Opinion | Open | Published:
The potential of single-cell profiling in plants
Genome Biologyvolume 17, Article number: 65 (2016)
Single-cell transcriptomics has been employed in a growing number of animal studies, but the technique has yet to be widely used in plants. Nonetheless, early studies indicate that single-cell RNA-seq protocols developed for animal cells produce informative datasets in plants. We argue that single-cell transcriptomics has the potential to provide a new perspective on plant problems, such as the nature of the stem cells or initials, the plasticity of plant cells, and the extent of localized cellular responses to environmental inputs. Single-cell experimental outputs require different analytical approaches compared with pooled cell profiles and new tools tailored to single-cell assays are being developed. Here, we highlight promising new single-cell profiling approaches, their limitations as applied to plants, and their potential to address fundamental questions in plant biology.
Many of the distinguishing features of plants are attributable to the functions of highly specialized cells. Transcriptomic analysis of these specialized cells has significantly advanced our understanding of key events in plant development, such as tissue specification in the root [1, 2] and shoot  or stomatal maturation . Tissue-specific profiling has also shown that environmental conditions lead to dramatically different responses in various cell types [5, 6]. These advances rely on fluorescent protein markers that have enabled the tracking and isolation of cell populations of particular identity.
However, the markers used to profile cells were largely chosen for their ability to represent anatomical features and many fundamental questions would benefit from an unbiased view of cellular organization. For example, physiology can call for cellular specialization where anatomy does not. In addition, the full extent of cellular variation in response to biotic and abiotic stresses is not well characterized, as different cells clearly respond differently, for example, to pathogen attacks [7, 8]. In some cases, we simply lack good markers for crucial cell populations. For example, no single reporter uniquely marks the root initials and the signals that regulate stem cell activity remain poorly understood . Furthermore, while development is a dynamic process, most of the current cell-type profiles confound multiple developmental stages. A continuous progression of cell states from birth to differentiation is required to reveal how cells regulate their maturation .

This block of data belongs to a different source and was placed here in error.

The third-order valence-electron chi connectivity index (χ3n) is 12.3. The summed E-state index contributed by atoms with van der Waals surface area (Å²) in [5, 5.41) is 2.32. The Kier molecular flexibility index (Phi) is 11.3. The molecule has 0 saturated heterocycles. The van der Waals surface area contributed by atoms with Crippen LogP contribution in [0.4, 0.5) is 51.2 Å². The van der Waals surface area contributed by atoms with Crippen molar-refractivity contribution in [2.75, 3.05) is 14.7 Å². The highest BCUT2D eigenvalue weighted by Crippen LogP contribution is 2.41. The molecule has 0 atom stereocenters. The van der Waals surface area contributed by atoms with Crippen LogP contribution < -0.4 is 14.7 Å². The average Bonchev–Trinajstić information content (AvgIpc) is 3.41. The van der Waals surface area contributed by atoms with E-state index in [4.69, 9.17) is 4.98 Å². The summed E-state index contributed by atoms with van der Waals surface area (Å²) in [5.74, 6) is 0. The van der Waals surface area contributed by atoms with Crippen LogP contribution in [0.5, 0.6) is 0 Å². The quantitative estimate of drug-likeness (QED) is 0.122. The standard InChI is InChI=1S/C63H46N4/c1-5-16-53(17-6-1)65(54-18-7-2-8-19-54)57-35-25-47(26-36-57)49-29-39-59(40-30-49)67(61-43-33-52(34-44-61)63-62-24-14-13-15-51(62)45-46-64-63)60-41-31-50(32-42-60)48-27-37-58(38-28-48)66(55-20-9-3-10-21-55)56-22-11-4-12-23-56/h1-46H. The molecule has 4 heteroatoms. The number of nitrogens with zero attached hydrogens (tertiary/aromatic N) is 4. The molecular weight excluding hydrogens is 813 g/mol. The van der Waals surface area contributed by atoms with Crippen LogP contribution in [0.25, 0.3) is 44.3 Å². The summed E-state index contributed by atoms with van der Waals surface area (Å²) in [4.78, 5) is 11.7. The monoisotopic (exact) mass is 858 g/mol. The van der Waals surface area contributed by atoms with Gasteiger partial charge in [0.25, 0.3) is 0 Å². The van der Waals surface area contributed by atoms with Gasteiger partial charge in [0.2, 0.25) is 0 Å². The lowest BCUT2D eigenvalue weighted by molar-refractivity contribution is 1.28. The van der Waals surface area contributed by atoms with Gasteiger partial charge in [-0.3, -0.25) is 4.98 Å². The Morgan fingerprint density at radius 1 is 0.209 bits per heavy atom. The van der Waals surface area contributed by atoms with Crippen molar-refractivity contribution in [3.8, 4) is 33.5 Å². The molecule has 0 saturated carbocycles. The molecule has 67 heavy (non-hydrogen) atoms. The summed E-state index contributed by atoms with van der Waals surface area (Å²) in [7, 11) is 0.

In this Opinion, we focus on how single-cell RNA-seq can be used to dissect plant tissue organization, developmental dynamics, and physiological responses (Table 1). Based on early studies, single-cell RNA-seq protocols developed for animal systems have produced high-quality profiles in plant cells [11, 12], as we detail below. We first address cell isolation issues that are specific to plants. For mRNA amplification and library preparation methods common to plants and animals, we refer the readers to a recent comprehensive review . We then focus our discussion on three analytical topics that are of central importance in mining single-cell data in plant studies—discriminating technical versus biological noise, detecting distinct cell types, and ordering developmental trajectories.
Isolation of single cells from plants